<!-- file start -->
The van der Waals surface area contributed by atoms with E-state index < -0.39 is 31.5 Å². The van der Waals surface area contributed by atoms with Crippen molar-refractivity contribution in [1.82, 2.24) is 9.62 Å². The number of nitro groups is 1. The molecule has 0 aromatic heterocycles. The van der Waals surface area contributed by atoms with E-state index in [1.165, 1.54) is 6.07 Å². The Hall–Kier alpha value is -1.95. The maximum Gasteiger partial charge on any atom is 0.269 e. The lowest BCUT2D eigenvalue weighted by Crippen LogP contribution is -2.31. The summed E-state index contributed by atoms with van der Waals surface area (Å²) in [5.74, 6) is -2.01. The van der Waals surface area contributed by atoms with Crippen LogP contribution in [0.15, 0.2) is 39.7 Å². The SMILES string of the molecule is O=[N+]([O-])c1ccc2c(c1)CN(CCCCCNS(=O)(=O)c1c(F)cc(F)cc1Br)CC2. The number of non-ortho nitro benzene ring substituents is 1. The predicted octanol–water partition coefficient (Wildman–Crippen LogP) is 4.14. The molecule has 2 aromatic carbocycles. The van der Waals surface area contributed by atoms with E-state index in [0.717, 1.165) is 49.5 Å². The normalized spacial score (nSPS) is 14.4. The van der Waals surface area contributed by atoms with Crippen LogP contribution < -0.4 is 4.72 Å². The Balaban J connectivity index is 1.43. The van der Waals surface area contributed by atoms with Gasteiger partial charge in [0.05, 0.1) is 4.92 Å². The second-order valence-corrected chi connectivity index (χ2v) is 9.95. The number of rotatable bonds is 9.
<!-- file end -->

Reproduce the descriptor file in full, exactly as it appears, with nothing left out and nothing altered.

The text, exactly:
The van der Waals surface area contributed by atoms with E-state index < -0.39 is 31.5 Å². The van der Waals surface area contributed by atoms with Crippen molar-refractivity contribution in [1.82, 2.24) is 9.62 Å². The number of nitro groups is 1. The molecule has 0 aromatic heterocycles. The van der Waals surface area contributed by atoms with E-state index in [1.165, 1.54) is 6.07 Å². The Hall–Kier alpha value is -1.95. The maximum Gasteiger partial charge on any atom is 0.269 e. The lowest BCUT2D eigenvalue weighted by Crippen LogP contribution is -2.31. The summed E-state index contributed by atoms with van der Waals surface area (Å²) in [5.74, 6) is -2.01. The van der Waals surface area contributed by atoms with Crippen LogP contribution in [0.15, 0.2) is 39.7 Å². The SMILES string of the molecule is O=[N+]([O-])c1ccc2c(c1)CN(CCCCCNS(=O)(=O)c1c(F)cc(F)cc1Br)CC2. The number of non-ortho nitro benzene ring substituents is 1. The predicted octanol–water partition coefficient (Wildman–Crippen LogP) is 4.14. The molecule has 2 aromatic carbocycles. The van der Waals surface area contributed by atoms with E-state index in [0.717, 1.165) is 49.5 Å². The normalized spacial score (nSPS) is 14.4. The van der Waals surface area contributed by atoms with Crippen LogP contribution < -0.4 is 4.72 Å². The Balaban J connectivity index is 1.43. The van der Waals surface area contributed by atoms with Gasteiger partial charge in [0.05, 0.1) is 4.92 Å². The second-order valence-corrected chi connectivity index (χ2v) is 9.95. The number of rotatable bonds is 9.